Space Invaders
Noriyuki Tajima, architect in AXIS, 104, July/August 2003

'Although far removed from the stoic structuralism of the British masters and the strength and refinement of their work, this new stance faces squarly today's social realities and is building a new identity that 'invades' cities and spaces. When I spoke with Mark Dytham of Klein Dytham architecture (KDa) we discussed the fact that our way of thinking closely resembled the approaches of the various other architects based in London. Mark and I have both been working in Tokyo for over ten years now. We felt a deep sense of empathy with their stance and its attempt to honestly construct an original identity in a domain that cuts across media, information, commercialism and the provisional. This is presumably a reflection of the similarity among the world's cities; the social realities therein are becoming synchronous with little difference among them.'

John McGee, Metropolis, Japan's No. 1 English magazine
28 March 2003

'Architecture is traditionally an old man's game. Space Invaders, a travelling exhibition of fifteen design firms organized by the British Council shows that some of the best contemporary British architects are not old, traditional, or necessarily men. And some of the firms are not even based in the UK... KDa's La Fôret front entrance design in just down the street in Harajuku. Foreign Office Architects' recently opened Yokohama International Port Terminal is a bit further away, but symbolic of the grand success some of these firms can produce when given the opportunity.'

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Jonathan Glancey, The Guardian, London
20 August 2001

'It is hard to escape the feeling that all too many architects have their eye off the ball as far as day-to-day to building is concerned, and are lost in intersticial worlds where fashion rather than construction rules the architectural roots. To be fair, several of the British Council's pet architects are well aware of the problem of being grouped together like the latest teen pop sensation. Not only are most of them well into their 30s, but they know the dangers of being seen as hip in a world where solid values count for more. From here to eternity: it's time today's bright young things stopped playing with computers and made buildings that will last.'

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Marcia Jardim, Director General, Institute of Architects of Brazil

'Beautiful and important, interesting not only for architects but designers in general.'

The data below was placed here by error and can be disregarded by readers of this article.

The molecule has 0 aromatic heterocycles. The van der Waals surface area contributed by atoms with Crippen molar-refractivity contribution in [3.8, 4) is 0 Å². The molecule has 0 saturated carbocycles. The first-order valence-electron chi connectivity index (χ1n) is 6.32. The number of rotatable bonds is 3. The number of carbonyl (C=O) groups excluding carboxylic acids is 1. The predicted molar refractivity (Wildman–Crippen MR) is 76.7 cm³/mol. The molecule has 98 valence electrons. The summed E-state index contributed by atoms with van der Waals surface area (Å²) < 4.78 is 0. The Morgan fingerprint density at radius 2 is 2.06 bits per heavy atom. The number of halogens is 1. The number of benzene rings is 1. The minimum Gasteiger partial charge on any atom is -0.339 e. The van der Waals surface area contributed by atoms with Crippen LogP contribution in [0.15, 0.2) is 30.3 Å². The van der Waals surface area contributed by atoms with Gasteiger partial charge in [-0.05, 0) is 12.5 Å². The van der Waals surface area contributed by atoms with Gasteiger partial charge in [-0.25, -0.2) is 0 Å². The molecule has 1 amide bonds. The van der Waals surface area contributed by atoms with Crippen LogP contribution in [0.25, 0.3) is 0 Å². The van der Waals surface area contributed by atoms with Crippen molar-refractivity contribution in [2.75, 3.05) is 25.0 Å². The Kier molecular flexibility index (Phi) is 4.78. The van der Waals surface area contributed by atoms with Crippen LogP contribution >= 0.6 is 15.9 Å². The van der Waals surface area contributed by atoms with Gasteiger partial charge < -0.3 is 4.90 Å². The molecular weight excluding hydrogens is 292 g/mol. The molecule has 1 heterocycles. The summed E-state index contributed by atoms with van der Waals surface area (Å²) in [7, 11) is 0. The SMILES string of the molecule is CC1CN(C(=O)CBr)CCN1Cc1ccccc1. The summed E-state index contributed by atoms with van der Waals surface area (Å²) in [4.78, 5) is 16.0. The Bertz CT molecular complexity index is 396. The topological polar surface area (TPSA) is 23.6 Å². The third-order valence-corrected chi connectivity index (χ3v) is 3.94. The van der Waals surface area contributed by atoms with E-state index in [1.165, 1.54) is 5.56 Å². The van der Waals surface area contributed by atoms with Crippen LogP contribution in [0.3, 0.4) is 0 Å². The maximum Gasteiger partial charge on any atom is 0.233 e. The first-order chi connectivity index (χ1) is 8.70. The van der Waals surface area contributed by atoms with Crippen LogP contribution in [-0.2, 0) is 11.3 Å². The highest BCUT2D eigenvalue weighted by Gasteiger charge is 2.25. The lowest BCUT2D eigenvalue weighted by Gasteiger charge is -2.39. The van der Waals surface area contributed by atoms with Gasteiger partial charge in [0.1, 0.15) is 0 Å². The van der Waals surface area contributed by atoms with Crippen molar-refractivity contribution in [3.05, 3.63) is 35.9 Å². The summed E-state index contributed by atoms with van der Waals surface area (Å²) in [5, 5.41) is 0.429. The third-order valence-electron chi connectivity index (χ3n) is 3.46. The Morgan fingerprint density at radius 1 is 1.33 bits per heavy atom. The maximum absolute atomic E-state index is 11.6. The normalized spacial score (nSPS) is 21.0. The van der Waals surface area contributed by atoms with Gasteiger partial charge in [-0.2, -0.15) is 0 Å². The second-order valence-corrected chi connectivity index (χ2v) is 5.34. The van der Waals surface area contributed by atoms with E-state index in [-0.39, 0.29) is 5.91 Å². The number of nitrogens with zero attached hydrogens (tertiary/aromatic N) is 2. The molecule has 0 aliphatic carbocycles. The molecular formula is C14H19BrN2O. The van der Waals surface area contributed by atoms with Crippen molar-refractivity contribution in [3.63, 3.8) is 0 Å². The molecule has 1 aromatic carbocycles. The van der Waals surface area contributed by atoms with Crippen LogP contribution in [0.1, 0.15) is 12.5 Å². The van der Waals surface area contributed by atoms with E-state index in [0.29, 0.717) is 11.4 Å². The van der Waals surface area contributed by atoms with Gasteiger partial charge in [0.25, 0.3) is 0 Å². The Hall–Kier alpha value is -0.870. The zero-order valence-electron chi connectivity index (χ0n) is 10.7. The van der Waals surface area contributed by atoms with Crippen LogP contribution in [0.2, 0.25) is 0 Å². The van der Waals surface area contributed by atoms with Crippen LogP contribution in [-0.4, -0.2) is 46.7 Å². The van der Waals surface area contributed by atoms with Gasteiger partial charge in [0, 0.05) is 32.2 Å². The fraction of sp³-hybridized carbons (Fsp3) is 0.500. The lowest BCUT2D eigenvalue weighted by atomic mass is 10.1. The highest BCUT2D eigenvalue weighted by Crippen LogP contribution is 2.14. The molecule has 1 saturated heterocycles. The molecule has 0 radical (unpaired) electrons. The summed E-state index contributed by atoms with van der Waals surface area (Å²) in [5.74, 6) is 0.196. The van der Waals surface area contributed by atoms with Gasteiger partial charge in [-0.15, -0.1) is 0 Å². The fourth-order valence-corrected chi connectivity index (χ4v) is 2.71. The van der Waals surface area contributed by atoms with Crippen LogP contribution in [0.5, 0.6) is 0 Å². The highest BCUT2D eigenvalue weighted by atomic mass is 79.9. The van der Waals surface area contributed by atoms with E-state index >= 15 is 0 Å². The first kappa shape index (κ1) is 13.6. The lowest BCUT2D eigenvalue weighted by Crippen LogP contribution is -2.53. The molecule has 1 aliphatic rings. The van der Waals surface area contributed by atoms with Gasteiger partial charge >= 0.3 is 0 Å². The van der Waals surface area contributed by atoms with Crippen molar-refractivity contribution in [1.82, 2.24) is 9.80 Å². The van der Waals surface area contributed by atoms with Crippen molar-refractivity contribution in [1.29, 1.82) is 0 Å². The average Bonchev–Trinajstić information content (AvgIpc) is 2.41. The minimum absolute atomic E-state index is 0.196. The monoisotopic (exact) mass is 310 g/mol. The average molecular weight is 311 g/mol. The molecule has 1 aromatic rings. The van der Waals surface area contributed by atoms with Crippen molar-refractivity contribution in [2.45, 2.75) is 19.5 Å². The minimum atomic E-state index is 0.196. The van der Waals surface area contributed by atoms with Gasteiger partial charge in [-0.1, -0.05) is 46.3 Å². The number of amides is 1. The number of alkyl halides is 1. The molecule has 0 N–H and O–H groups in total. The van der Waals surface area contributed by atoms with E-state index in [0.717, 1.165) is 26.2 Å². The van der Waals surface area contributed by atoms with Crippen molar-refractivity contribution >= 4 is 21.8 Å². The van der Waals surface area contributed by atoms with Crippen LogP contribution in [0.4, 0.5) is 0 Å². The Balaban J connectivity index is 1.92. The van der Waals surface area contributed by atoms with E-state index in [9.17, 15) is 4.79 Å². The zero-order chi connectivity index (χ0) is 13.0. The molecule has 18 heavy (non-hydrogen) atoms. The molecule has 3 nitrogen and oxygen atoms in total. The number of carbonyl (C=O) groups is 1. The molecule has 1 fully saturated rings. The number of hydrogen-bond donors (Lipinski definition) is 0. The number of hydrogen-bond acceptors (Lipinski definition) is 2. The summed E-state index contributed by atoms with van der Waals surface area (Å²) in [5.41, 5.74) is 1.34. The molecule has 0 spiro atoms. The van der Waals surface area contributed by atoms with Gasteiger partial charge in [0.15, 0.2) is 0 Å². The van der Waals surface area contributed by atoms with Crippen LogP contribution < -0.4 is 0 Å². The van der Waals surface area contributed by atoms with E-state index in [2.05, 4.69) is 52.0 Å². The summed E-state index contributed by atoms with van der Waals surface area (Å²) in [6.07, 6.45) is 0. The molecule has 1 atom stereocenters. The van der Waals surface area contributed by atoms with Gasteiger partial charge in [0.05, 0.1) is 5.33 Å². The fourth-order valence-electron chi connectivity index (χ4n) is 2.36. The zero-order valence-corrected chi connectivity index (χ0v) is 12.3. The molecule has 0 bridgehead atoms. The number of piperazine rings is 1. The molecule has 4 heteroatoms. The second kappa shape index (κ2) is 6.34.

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Siiri Valner, Areen magazine, Estonia

'Space Invaders has made us associate the UK with something fresh, open and fun. The curators' work is enjoyable, with a strongly subjective approach preferred to an official one. Pop music - that is how young British architecture presents itself - fashion, advertising graphics, an endless number of urban lifestyles all mixed into a light cocktail. The architects are as yet small practices, but influential players in contemporary city culture, as well as the producers and reproducers of it.'

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Ingrid Lillemägi, Sirp magazine, Estonia

'Young British architects have invaded the whole of the venue, filling it with colour and playfulness. This generation uses modern and pop packaging to get across an approach that is actually completely responsible. Despite the light and playful appearance of the exhibition, most of the architects involved have strong theoretical backgrounds. If you want to be heard or seen in today's world which is so overloaded with information, you inevitably depend on attractive packaging.'

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The cultural events website, October 2002, Los Angeles, USA

'Alienation and cultural displacement are facts of life for the young directors of space featured in Space Invaders: Emerging British Architecture. This touring show features work by fifteen of the UK's brightest younger architectural firms, known for their willingness to cross disciplines and borders to incorporate graphic design, advertising and the visual arts into their projects. The layout of the exhibition consists of groupings of easily transportable, backlit display cases, designed to highlight the diverse interests and personalities of the individual practices and their sense of spontaneity and mobility. A series of video interviews with each director personalizes their work and aids the viewer in navigating the dense packaging of drawings, sketches, visualizations, CAD images, video clips and models condensed into the display boxes. Along with documentation of recent projects, ranging from London hair salons to port terminals in Yokohama, are statements of each firm's architectural philosophy, summed up in this motto from KDa: 'The failed utopias of the 20th century are the playgrounds of the 21st.'

Michael da Costa, Space is the Place: Space Invaders, new British architecture
in: Art & Architecture, no. 56, 2002

'This is a show that defies traditional architectural practice and is full of rough edges, unanswered questions and quirky visual jokes. The audience are encouraged to experience it in their own way, navigating the various video installations, models and glass showcases with no predetermined path... Most curators are not capable of this skill. There is a lack of ego here, which allows the audience to openly and directly engage with the work.'

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